Regarding automatically pulling down new files, it’s a feature I considered in 1.00 but decided to defer to a future rev. The ideal way to implement this is to monitor event messages from the camera on the event socket and trigger a download when a new-object event is received. This would require Airnef continuously running in an event loop mode, which again is considered for a future rev. For now one hack might be to continuously run Airnef from a batch file/script, probably best with a delay between each invocation. Even with a delay however the extra WiFi activity will likely run the battery down faster plus warm the camera up a bit.

    I had an option in place to automatically delete each file on the camera as they’re downloaded but intentionally left it out for data protection reasons. I didn’t want a Rev 1 product to do file-destructive camera operations. It’s yet another feature I’d consider for a future rev. Btw the MTP command to delete a file is MTP_OP_DeleteObject.

    Hope this helps!

    #466
    Flashlight
    Participant

    Thanks, yes it helps.

    You can and I did change the IP subnet of the camera with the Wireless Mobile App from Nikon, the one thing it is good for. Also enables you to set encryption to WPA2 and set a password. I do not have the Play Store so I downloaded it here Hope that is safe 🙂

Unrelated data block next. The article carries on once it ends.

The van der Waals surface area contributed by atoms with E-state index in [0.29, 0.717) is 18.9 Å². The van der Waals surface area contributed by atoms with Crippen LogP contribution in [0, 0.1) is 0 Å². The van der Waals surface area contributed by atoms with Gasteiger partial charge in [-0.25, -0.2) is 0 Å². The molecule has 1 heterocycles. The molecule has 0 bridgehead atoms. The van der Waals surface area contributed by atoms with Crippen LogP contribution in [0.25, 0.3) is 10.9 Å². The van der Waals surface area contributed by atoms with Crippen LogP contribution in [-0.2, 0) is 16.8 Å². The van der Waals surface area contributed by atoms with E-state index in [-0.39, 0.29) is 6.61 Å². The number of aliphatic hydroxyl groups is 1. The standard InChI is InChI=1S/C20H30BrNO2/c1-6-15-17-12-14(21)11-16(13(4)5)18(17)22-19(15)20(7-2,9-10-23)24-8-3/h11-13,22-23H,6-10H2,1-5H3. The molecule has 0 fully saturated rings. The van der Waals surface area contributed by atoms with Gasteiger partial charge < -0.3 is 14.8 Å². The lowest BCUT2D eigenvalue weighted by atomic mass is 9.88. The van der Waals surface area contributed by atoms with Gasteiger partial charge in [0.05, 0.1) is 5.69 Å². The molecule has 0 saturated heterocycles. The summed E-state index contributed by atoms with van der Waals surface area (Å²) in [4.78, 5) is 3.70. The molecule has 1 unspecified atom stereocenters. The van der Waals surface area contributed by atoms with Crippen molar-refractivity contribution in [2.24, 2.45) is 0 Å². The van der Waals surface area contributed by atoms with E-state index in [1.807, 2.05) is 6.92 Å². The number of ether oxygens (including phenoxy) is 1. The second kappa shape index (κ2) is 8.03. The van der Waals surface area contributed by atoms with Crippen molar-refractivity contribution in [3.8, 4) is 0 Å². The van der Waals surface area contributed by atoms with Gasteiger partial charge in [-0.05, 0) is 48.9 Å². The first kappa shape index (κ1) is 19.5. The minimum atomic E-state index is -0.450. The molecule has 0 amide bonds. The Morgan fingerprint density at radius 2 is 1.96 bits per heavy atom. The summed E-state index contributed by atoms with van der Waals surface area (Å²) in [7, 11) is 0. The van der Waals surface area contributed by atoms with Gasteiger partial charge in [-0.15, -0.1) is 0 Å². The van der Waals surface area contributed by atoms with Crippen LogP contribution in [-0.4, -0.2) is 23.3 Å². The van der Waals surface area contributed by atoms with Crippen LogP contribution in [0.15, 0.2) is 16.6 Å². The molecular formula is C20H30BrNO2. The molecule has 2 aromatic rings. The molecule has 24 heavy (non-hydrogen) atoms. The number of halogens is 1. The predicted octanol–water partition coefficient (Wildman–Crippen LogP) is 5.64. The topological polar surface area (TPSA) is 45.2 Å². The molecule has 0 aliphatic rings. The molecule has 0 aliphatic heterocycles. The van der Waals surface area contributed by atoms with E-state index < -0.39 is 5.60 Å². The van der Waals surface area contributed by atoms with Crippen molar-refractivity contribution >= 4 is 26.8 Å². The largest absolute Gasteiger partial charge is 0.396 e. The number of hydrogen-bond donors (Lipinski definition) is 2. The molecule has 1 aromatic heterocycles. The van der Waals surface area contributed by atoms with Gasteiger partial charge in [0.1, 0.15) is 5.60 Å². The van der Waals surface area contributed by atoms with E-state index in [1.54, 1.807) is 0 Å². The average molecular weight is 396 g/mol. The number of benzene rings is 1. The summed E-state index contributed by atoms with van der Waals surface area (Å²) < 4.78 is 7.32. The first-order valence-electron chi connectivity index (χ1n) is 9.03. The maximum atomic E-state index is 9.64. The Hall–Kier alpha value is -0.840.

I used the program as Admin but still the images didn’t show up. BTW I use 64 bit Windows 10 but still Airnef is installed in Program Files (x86). Not sure I missed something while installing as I was eager to try but had to run out too.

    My own program can launch applications so I can make a loop no problem and battery life is no issue. Losing the USB cable from the *directly soldered on the motherboard USB socket* (facepalm) would be a godsend. Despite being careful and using USB cables knotted to the camera to prevent stress on the socket I still ruined two good cameras as the repair is too costly when it’s older.

    Thanks for the delete command, I’ll have a look and plunge back in to Python.

    Cheers, you made me happy with this project!

    • This reply was modified 6 years, 1 month ago by Flashlight.
    #468
    Adam
    Participant

    The self-contained executable I build for the Windows platform is 32-bit so it’ll go in the Program Files (x86) folder. The virtual store alias for any data files written to the Program Files directory should be something like: C:\Users\your user name\AppData\Local\VirtualStore\Program Files (x86)\airnef

    Thanks for the tip on the Nikon Wireless Mobile App! It never would have occurred to me that Nikon would put the ability to change the camera’s ad hoc IP address/security in their mobile app and not on the camera’s menu system like Canon does. I guess it makes sense since Nikon’s only wireless software right now is their mobile app. I’ll be sure to add this info to the user guide for those who run wired+WiFi or anyone looking to secure their camera’s WiFi.

    • This reply was modified 6 years, 1 month ago by Adam.
    #472
    Flashlight
    Participant

    Adam wrote:
    “Thanks for the tip on the Nikon Wireless Mobile App! It never would have occurred to me that Nikon would put the ability to change the camera’s ad hoc IP address/security in their mobile app and not on the camera’s menu system like Canon does.”

    Sometimes, in rare cases, it actually pays to RTFM 🙂